On June 17, 1946, Richard V.W. Negley of the class of 1906 wrote from his home in San Antonio, Texas, to E.S. Wells Kerr, then serving as the Academy’s first dean. The subject of his letter was a somber one: Negley’s two sons, Albert Sidney Burleson Negley ’31 and Richard Van Wyck Negley Jr. ’33, had both died in World War II. Richard Jr. was killed in action in the Pacific, while Albert was reported to have perished while being held as a Japanese prisoner of war.

“When the government was proceeding to the settlement of [Richard Jr.’s] account at the War Department, it seemed to Mrs. Negley that it would be appropriate to use some portion of the money due him to establish a small endowment at Exeter in his memory,” Negley wrote. “Later on, Albert had to be included in the plan … for he was as devoted to Exeter as Dick.”

With the $2,640 in “New York exchange” that was included with the letter, the Negleys endowed the Albert Sidney Burleson Negley 1931 and Richard Van Wyck Negley Jr. 1933 Memorial Fund, to be used for one of three purposes: purchasing books for the Academy Library; rewarding members of the Golden Branch, a literary society that sponsored debates; or as a prize for an outstanding history essay written by an Academy student. The Negley Prize was most likely first awarded in the spring of 1948 to Alan R. Trustman ’48, N. Gair Greene ’48 and F. Garrett Shanklin ’48.

Today the Negley Prize is an annual tradition, awarded for the year’s best essays in American history. Teachers in the History Department submit term papers they find exceptional to be considered for the honor each year. The winning essays — sometimes two or three, sometimes as many as six — are selected by a committee based on writing style, scope and quality of research, and are announced in the fall following the spring in which they are completed.

Prize-winning 333s

Since 1998, the winning Negley Prize papers from each year have been bound in a single volume and stored in the Center for Archives and Special Collections in the Class of 1945 Library. We have chosen 12 intriguing titles that reflect the wide-ranging interests of Exeter students, and their willingness to delve deeply into issues that remain all too relevant in the present day.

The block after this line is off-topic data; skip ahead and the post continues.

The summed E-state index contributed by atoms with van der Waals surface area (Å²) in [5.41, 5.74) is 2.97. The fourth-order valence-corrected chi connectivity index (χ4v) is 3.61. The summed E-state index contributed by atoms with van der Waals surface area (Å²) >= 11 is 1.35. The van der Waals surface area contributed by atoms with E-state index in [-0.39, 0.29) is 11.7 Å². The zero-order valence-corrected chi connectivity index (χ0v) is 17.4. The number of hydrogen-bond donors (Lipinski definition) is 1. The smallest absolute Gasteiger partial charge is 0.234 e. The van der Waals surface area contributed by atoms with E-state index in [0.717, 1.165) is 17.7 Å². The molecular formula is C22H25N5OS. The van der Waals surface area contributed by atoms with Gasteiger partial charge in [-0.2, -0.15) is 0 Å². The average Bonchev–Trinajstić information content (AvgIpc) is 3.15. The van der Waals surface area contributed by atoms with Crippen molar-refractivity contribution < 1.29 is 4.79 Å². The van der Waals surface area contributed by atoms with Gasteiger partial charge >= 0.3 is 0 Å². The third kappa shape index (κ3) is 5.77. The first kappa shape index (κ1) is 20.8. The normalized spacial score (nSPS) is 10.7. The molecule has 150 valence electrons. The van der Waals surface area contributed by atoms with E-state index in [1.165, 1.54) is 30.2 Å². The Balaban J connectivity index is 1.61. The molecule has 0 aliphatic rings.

“Illusions of Immortality: U.S. Public Health Authorities and the Spanish Flu Pandemic, 1918-1919” Diana Gentry ’01

“Scandal and Sabotage: Richard  Nixon’s Theft of the 1968 Election” — Tom Langer ’04

“From Ambivalence to Acceptance: American Attitudes Towards Linguistic and National Identity” — Sally Pei ’06

“The Tuskegee Syphilis Study: A Medical Experiment Swept  Under the Rug” — Hillary Fitzgerald ’07

“They Bit the Hand That Fed Them: How the United States Spawned Global Terrorism During the Soviet-Afghan War” — Kevin Chen ’11

“The Equal Rights Amendment: How the ERA Lost the Ratification Battle and Remained a Triumph for the Women’s Movement Despite Its Death” — Alero Egbe ’13

“‘A Battle Royal’: The Role of Religion and Politics in the Brandeis Confirmation Struggle” — Rohan Pavuluri ’14

“Psychiatry’s Own ‘Wonder Drug’: Chlorpromazine and Its Portrayal  in the 1950s Media” — Arianna Serafini ’16

“Medicine as Social Control: Psychiatry, Psychoanalysis and the Classification of Homosexuality” — Elliot Diaz ’19

“Packing Heat: How the National Rifle Association Shaped the Interpretation of the Second Amendment” — Sam Farnsworth ’20

“A Legacy of Black Empowerment: The Unseen Triumph of the Harlem Renaissance” — Osiris Russell-Delano ’21

“Guantanamo’s Role in the War on Terror: Exception or the Norm?” —  Samantha Moore ’22


Editor's Note: An earlier version of this story appeared in the summer 2022 issue of The Exeter Bulletin.